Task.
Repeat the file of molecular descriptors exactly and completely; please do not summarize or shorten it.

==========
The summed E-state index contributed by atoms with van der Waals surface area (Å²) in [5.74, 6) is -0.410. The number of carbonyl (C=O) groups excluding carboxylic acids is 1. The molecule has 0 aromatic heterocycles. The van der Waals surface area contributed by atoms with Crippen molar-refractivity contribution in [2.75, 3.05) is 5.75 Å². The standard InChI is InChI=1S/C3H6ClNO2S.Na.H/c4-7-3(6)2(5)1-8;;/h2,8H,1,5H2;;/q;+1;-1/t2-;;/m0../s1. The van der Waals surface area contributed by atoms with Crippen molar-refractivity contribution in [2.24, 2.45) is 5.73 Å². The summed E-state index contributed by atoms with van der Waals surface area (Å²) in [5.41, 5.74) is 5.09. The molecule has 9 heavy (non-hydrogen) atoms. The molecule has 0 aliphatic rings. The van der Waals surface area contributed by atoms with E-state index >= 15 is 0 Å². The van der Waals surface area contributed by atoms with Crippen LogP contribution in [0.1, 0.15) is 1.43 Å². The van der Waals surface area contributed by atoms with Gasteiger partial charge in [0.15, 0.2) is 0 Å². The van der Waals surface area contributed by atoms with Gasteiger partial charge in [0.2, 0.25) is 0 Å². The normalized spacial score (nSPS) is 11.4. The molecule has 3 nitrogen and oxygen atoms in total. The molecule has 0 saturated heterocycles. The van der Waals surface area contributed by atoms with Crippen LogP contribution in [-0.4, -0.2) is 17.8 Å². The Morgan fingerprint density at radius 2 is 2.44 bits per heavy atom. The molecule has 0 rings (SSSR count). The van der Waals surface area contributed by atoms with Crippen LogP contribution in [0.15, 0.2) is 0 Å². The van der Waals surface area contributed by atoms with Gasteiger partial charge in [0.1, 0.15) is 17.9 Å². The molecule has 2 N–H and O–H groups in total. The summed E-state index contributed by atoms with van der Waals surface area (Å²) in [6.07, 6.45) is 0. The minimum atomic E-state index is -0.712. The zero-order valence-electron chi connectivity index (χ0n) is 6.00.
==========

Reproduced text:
The summed E-state index contributed by atoms with van der Waals surface area (Å²) in [5.74, 6) is -0.410. The number of carbonyl (C=O) groups excluding carboxylic acids is 1. The molecule has 0 aromatic heterocycles. The van der Waals surface area contributed by atoms with Crippen molar-refractivity contribution in [2.75, 3.05) is 5.75 Å². The standard InChI is InChI=1S/C3H6ClNO2S.Na.H/c4-7-3(6)2(5)1-8;;/h2,8H,1,5H2;;/q;+1;-1/t2-;;/m0../s1. The van der Waals surface area contributed by atoms with Crippen molar-refractivity contribution in [2.24, 2.45) is 5.73 Å². The summed E-state index contributed by atoms with van der Waals surface area (Å²) in [5.41, 5.74) is 5.09. The molecule has 9 heavy (non-hydrogen) atoms. The molecule has 0 aliphatic rings. The van der Waals surface area contributed by atoms with E-state index >= 15 is 0 Å². The van der Waals surface area contributed by atoms with Crippen LogP contribution in [0.1, 0.15) is 1.43 Å². The van der Waals surface area contributed by atoms with Gasteiger partial charge in [0.15, 0.2) is 0 Å². The van der Waals surface area contributed by atoms with Gasteiger partial charge in [0.2, 0.25) is 0 Å². The normalized spacial score (nSPS) is 11.4. The molecule has 3 nitrogen and oxygen atoms in total. The molecule has 0 saturated heterocycles. The van der Waals surface area contributed by atoms with Crippen LogP contribution in [-0.4, -0.2) is 17.8 Å². The Morgan fingerprint density at radius 2 is 2.44 bits per heavy atom. The molecule has 0 rings (SSSR count). The van der Waals surface area contributed by atoms with Crippen LogP contribution in [0.15, 0.2) is 0 Å². The van der Waals surface area contributed by atoms with Gasteiger partial charge in [0.1, 0.15) is 17.9 Å². The molecule has 2 N–H and O–H groups in total. The summed E-state index contributed by atoms with van der Waals surface area (Å²) in [6.07, 6.45) is 0. The minimum atomic E-state index is -0.712. The zero-order valence-electron chi connectivity index (χ0n) is 6.00.